Thesis: Throughout the story of Othello, Iago has been a two-faced character, in which he influen...

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Thesis: Throughout the story of Othello, Iago has been a two-faced character, in which he influences the other characters' ethical judgments. by Mind Map: Thesis: Throughout the story of Othello, Iago has been a two-faced character, in which he influences the other characters' ethical judgments.

1. Iago - Iago is a character, in which he is depicted as "two-faced." In act 1, scene 2, line 33, he swears by Janus, the god of doorways and beginnings. Janus is also seen as a "two-faced" god.

2. Iago manipulates multiple characters at a time, which allows him to change the judgments of some people, all while being perceived as an honest bystander.

2.1. Throughout act 2, scene 3, Iago chats with Cassio about Desdemona, as a friend. He even suggests that Othello doesn't deserve her because he is black. Later on in the scene however, Iago exposes to Othello, that Cassio has been "getting closer" to Desdemona.

3. Iago has been loyal and kind to Othello since the beginning of the story. Due to this, Iago was seen as a trustworthy" source.

3.1. In act 3, scene 3, line 479, Othello upgrades Iago to be his lieutenant. This shows that Iago can manipulate Othello into getting what he wants.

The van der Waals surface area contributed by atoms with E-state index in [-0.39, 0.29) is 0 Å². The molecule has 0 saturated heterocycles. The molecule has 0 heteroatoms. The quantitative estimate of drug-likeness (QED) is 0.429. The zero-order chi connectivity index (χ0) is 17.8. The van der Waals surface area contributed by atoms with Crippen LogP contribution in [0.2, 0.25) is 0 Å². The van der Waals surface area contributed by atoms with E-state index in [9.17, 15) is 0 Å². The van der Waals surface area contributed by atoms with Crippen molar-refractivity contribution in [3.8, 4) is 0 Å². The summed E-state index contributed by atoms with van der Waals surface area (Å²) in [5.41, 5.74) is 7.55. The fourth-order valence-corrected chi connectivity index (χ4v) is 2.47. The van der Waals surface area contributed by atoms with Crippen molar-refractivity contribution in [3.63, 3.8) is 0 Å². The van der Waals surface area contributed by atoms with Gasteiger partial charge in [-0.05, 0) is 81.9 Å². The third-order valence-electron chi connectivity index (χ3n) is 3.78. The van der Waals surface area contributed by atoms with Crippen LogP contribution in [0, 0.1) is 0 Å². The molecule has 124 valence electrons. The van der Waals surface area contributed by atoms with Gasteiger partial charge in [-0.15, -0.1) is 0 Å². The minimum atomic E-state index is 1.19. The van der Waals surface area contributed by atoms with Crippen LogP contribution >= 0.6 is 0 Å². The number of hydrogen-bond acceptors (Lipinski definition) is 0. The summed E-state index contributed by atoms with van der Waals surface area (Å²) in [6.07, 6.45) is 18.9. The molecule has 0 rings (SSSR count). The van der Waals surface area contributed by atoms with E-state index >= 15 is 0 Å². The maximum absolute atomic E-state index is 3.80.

3.2. Iago is not only trusted by Othello, but by Cassio and Desdemona as well.

3.2.1. In act 3, scene 3, line 5, Desdemona addresses Iago as "an honest fellow." This means that Desdemona doesn't suspect Iago with any type of foul play.

3.3. In act 3, scene 3, lines 321-480, Iago tells a lie to Othello about Casio "making a move" on Desdemona, as well as Desdemona agreeing with it. Othello trusts him so much, that he replaces Cassio with Iago, and he starts developing hatred towards Desdemona.

4. During his many soliloquies, Iago plans out his schemes and the different ways things can go.

4.1. Act 5, scene 1, line 14. Iago talks to himself about his plan for Rodrigo and Cassio. He plots out all the different possibilities, and in the end, he realizes that through any scenario, he always gets something out of it.

4.2. Act 2, scene 2, lines 275-301. Iago plans out the scheme involving Cassio, Desdemona, and Othello. His plan was to put the Moor (Othello) in such a state of jealousy, that his ethical judgement won't interfere with his actions. Iago also mentions that he will have Cassio at his mercy, which is a good thing for Iago because Cassio would be someone who praises Iago publicly This would strengthen the bond between Iago and Othello..